Oil and gas corporations are engaged in a radical program to transfer Alaska’s public wealth into private coffers.
For example, the oil corporations in Alaska spent $14 million in 2014 to fight back citizen-led efforts to repeal Senate Bill 21, the oil tax legislation introduced by former ConocoPhillips lobbyist Sean Parnell, and passed narrowly with the help of two ConocoPhillips employees in the Alaska Senate. That $14 million expenditure was a pretty nifty investment, and it netted the oil corporations billions in new annual profits. And SB 21 never produced the new jobs and production the corporations promised. At every turn, the oil and gas industry fights and scrapes for every penny they can wrestle from Alaska’s schools, public safety and seniors.
Why? Because today, the fiduciary duty to maximize profits is the number one corporate priority, to enrich shareholders and investors, and bolster CEO benefit packages. And these corporations will pay lawyers, buy elections and do whatever else it takes to grab more than their fair share from Alaska.
Recall the years-long litigation over the Trans-Alaska Pipeline, settled in 2016, where the oil industry argued the value of the pipeline to be $3 billion for municipal property tax purposes, and a Judge and a panel of experts found the value actually to be more than $8 billion. Now, we see BP fighting with the state over royalty payments, arguing it deserves to pay lower royalties to the state due to costs associated with shipping the oil out of Valdez. But BP and other shippers already receive generous subsidies from the federal government to ship our oil to west coast refineries, so they don’t deserve higher profits.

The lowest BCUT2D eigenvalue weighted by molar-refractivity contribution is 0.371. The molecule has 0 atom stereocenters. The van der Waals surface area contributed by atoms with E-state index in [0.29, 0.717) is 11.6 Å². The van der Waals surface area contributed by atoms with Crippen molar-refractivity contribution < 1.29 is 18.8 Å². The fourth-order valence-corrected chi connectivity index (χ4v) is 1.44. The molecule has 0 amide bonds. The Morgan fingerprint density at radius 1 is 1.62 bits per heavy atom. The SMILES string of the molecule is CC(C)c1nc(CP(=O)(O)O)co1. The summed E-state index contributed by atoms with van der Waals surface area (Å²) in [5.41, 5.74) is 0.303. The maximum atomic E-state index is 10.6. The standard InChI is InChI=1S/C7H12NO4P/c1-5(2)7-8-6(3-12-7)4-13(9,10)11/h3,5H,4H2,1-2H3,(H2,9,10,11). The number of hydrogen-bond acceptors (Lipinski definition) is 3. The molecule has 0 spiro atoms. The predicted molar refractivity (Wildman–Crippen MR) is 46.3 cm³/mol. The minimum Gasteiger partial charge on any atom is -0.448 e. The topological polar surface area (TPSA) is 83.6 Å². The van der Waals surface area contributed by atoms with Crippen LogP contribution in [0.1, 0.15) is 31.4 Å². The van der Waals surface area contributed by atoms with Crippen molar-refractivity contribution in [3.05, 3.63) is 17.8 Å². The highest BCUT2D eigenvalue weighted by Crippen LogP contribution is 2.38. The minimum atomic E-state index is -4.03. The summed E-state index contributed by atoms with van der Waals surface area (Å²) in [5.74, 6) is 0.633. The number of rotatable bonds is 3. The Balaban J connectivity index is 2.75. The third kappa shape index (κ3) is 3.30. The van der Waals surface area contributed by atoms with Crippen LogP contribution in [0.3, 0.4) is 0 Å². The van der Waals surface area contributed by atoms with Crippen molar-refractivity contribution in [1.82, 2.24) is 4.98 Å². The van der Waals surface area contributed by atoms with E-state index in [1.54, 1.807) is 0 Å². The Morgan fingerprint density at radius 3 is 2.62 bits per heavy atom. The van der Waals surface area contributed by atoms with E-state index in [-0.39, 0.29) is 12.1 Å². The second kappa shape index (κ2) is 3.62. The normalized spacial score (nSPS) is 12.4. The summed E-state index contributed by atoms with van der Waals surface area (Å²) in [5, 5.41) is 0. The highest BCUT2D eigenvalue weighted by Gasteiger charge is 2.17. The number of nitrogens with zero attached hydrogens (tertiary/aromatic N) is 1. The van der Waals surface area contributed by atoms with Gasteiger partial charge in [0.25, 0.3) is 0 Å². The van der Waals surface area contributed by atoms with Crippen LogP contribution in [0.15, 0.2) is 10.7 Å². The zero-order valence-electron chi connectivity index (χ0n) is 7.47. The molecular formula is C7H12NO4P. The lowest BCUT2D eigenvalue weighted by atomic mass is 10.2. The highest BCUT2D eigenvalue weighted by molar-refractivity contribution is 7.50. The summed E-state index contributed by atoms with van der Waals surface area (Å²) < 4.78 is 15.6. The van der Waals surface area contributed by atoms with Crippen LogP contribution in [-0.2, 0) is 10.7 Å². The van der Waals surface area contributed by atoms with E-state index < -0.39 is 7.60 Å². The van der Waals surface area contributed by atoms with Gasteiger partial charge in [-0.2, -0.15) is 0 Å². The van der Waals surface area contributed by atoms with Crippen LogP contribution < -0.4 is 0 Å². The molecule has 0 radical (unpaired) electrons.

These examples are not one-time anomalies, but rather a pattern and a practice baked into the very DNA of the corporations producing Alaska’s oil and gas. Alaska is the most profitable oil province in the world, by far. Yet the oil and gas corporations have captured our state and local governments, and hood-winked Alaskans into thinking the corporate interest is the public interest.
As Alaskans experience reduced PFD’s, and weather massive cuts to education and public safety, it’s time to claw-back some of the value of our oil. That’s why every Alaskan should support Senate Bill 14, which will take back deductible tax credits on our oil, and push over $1 billion a year back into essential services Alaskans need. As Wally Hickle famously stated, Alaska is the “owner state.” It’s past time we started to act like one.